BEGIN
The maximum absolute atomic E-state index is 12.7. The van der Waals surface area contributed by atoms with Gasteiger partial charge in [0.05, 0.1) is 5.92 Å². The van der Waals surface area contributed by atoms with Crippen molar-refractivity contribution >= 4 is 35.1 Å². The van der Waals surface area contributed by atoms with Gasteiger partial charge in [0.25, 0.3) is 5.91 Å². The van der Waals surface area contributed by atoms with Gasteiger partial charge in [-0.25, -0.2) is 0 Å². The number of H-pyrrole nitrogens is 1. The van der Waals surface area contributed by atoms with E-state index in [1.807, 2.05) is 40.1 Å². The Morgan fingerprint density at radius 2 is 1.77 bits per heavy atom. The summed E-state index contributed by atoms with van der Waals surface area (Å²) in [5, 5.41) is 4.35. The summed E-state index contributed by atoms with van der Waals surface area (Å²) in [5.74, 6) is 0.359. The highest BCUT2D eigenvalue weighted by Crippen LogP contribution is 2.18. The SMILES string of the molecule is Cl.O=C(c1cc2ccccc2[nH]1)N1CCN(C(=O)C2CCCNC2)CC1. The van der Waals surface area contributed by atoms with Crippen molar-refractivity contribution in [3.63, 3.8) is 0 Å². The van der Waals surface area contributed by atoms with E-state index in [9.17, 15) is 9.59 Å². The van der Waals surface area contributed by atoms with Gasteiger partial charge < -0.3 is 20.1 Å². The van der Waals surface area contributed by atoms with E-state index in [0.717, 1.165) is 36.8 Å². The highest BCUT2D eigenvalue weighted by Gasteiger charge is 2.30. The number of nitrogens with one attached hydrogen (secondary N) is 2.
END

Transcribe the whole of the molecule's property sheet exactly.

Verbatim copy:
The maximum absolute atomic E-state index is 12.7. The van der Waals surface area contributed by atoms with Gasteiger partial charge in [0.05, 0.1) is 5.92 Å². The van der Waals surface area contributed by atoms with Crippen molar-refractivity contribution >= 4 is 35.1 Å². The van der Waals surface area contributed by atoms with Gasteiger partial charge in [0.25, 0.3) is 5.91 Å². The van der Waals surface area contributed by atoms with Gasteiger partial charge in [-0.25, -0.2) is 0 Å². The number of H-pyrrole nitrogens is 1. The van der Waals surface area contributed by atoms with E-state index in [1.807, 2.05) is 40.1 Å². The Morgan fingerprint density at radius 2 is 1.77 bits per heavy atom. The summed E-state index contributed by atoms with van der Waals surface area (Å²) in [5, 5.41) is 4.35. The summed E-state index contributed by atoms with van der Waals surface area (Å²) in [5.74, 6) is 0.359. The highest BCUT2D eigenvalue weighted by Crippen LogP contribution is 2.18. The SMILES string of the molecule is Cl.O=C(c1cc2ccccc2[nH]1)N1CCN(C(=O)C2CCCNC2)CC1. The van der Waals surface area contributed by atoms with Crippen molar-refractivity contribution in [3.63, 3.8) is 0 Å². The van der Waals surface area contributed by atoms with E-state index in [9.17, 15) is 9.59 Å². The van der Waals surface area contributed by atoms with Gasteiger partial charge < -0.3 is 20.1 Å². The van der Waals surface area contributed by atoms with E-state index in [0.717, 1.165) is 36.8 Å². The highest BCUT2D eigenvalue weighted by Gasteiger charge is 2.30. The number of nitrogens with one attached hydrogen (secondary N) is 2.